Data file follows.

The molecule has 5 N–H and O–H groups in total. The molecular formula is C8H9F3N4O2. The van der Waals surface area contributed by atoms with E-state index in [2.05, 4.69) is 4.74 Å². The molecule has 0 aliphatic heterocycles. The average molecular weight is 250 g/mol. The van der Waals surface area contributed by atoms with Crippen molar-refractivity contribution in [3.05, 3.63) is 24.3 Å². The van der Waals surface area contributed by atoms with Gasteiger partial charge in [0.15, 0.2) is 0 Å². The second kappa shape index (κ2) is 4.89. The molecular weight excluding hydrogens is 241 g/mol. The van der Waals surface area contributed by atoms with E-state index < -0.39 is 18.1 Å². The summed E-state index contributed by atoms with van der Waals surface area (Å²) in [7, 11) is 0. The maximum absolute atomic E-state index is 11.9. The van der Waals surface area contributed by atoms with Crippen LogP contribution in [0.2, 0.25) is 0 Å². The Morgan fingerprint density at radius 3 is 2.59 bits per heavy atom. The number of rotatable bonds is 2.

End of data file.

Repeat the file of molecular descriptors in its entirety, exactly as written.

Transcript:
The molecule has 5 N–H and O–H groups in total. The molecular formula is C8H9F3N4O2. The van der Waals surface area contributed by atoms with E-state index in [2.05, 4.69) is 4.74 Å². The molecule has 0 aliphatic heterocycles. The average molecular weight is 250 g/mol. The van der Waals surface area contributed by atoms with Crippen molar-refractivity contribution in [3.05, 3.63) is 24.3 Å². The van der Waals surface area contributed by atoms with Gasteiger partial charge in [0.15, 0.2) is 0 Å². The second kappa shape index (κ2) is 4.89. The molecular weight excluding hydrogens is 241 g/mol. The van der Waals surface area contributed by atoms with E-state index < -0.39 is 18.1 Å². The summed E-state index contributed by atoms with van der Waals surface area (Å²) in [7, 11) is 0. The maximum absolute atomic E-state index is 11.9. The van der Waals surface area contributed by atoms with Crippen LogP contribution in [0.2, 0.25) is 0 Å². The Morgan fingerprint density at radius 3 is 2.59 bits per heavy atom. The number of rotatable bonds is 2.